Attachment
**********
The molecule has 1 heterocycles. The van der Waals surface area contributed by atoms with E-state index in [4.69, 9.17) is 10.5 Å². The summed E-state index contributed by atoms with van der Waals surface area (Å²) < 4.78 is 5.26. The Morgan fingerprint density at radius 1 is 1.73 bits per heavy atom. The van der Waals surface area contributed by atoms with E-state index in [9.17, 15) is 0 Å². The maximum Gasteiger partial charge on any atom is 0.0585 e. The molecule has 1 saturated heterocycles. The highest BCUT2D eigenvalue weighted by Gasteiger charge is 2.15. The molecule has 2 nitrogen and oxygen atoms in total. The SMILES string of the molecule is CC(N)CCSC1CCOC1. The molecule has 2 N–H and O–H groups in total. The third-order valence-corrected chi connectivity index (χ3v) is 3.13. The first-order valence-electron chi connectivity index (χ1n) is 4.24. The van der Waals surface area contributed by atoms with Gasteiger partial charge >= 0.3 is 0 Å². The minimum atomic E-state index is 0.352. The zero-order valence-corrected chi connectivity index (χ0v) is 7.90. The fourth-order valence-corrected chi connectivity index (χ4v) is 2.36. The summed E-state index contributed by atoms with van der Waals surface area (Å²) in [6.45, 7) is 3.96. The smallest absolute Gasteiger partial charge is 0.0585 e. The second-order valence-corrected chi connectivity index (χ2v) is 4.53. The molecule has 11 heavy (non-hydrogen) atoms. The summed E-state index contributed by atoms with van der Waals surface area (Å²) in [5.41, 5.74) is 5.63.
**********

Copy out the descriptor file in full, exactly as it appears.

The molecule has 1 heterocycles. The van der Waals surface area contributed by atoms with E-state index in [4.69, 9.17) is 10.5 Å². The summed E-state index contributed by atoms with van der Waals surface area (Å²) < 4.78 is 5.26. The Morgan fingerprint density at radius 1 is 1.73 bits per heavy atom. The van der Waals surface area contributed by atoms with E-state index in [9.17, 15) is 0 Å². The maximum Gasteiger partial charge on any atom is 0.0585 e. The molecule has 1 saturated heterocycles. The highest BCUT2D eigenvalue weighted by Gasteiger charge is 2.15. The molecule has 2 nitrogen and oxygen atoms in total. The SMILES string of the molecule is CC(N)CCSC1CCOC1. The molecule has 2 N–H and O–H groups in total. The third-order valence-corrected chi connectivity index (χ3v) is 3.13. The first-order valence-electron chi connectivity index (χ1n) is 4.24. The van der Waals surface area contributed by atoms with Gasteiger partial charge >= 0.3 is 0 Å². The minimum atomic E-state index is 0.352. The zero-order valence-corrected chi connectivity index (χ0v) is 7.90. The fourth-order valence-corrected chi connectivity index (χ4v) is 2.36. The summed E-state index contributed by atoms with van der Waals surface area (Å²) in [6.45, 7) is 3.96. The smallest absolute Gasteiger partial charge is 0.0585 e. The second-order valence-corrected chi connectivity index (χ2v) is 4.53. The molecule has 11 heavy (non-hydrogen) atoms. The summed E-state index contributed by atoms with van der Waals surface area (Å²) in [5.41, 5.74) is 5.63.